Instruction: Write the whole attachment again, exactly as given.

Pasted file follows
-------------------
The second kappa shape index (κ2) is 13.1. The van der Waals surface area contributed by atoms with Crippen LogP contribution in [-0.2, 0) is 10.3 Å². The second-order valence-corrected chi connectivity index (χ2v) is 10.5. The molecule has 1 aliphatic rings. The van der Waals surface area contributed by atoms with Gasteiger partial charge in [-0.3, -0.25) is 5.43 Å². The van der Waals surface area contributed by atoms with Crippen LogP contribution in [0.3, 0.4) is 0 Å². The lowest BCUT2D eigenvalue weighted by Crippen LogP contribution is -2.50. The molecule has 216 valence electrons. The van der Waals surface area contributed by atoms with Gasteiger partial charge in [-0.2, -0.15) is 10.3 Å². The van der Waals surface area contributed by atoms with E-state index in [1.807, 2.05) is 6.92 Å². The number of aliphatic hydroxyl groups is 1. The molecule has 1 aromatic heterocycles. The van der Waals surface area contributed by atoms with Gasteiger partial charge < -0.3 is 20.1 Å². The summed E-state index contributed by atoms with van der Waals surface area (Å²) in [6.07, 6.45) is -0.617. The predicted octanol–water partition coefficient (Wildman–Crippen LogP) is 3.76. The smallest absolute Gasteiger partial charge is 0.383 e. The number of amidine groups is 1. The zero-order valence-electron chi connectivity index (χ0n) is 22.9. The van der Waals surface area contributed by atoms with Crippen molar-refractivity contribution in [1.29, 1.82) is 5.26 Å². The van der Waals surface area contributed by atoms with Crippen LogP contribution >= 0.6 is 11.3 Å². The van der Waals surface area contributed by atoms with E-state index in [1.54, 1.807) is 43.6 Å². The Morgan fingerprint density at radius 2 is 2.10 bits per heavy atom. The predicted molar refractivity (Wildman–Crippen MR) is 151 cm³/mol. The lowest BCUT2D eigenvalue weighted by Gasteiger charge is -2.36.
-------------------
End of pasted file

The second kappa shape index (κ2) is 13.1. The van der Waals surface area contributed by atoms with Crippen LogP contribution in [-0.2, 0) is 10.3 Å². The second-order valence-corrected chi connectivity index (χ2v) is 10.5. The molecule has 1 aliphatic rings. The van der Waals surface area contributed by atoms with Gasteiger partial charge in [-0.3, -0.25) is 5.43 Å². The van der Waals surface area contributed by atoms with Crippen LogP contribution in [0.3, 0.4) is 0 Å². The lowest BCUT2D eigenvalue weighted by Crippen LogP contribution is -2.50. The molecule has 216 valence electrons. The van der Waals surface area contributed by atoms with Gasteiger partial charge in [-0.2, -0.15) is 10.3 Å². The van der Waals surface area contributed by atoms with E-state index in [1.807, 2.05) is 6.92 Å². The number of aliphatic hydroxyl groups is 1. The molecule has 1 aromatic heterocycles. The van der Waals surface area contributed by atoms with Gasteiger partial charge < -0.3 is 20.1 Å². The summed E-state index contributed by atoms with van der Waals surface area (Å²) in [6.07, 6.45) is -0.617. The predicted octanol–water partition coefficient (Wildman–Crippen LogP) is 3.76. The smallest absolute Gasteiger partial charge is 0.383 e. The number of amidine groups is 1. The zero-order valence-electron chi connectivity index (χ0n) is 22.9. The van der Waals surface area contributed by atoms with Crippen molar-refractivity contribution in [1.29, 1.82) is 5.26 Å². The van der Waals surface area contributed by atoms with Crippen LogP contribution >= 0.6 is 11.3 Å². The van der Waals surface area contributed by atoms with E-state index in [1.54, 1.807) is 43.6 Å². The Morgan fingerprint density at radius 2 is 2.10 bits per heavy atom. The predicted molar refractivity (Wildman–Crippen MR) is 151 cm³/mol. The lowest BCUT2D eigenvalue weighted by Gasteiger charge is -2.36.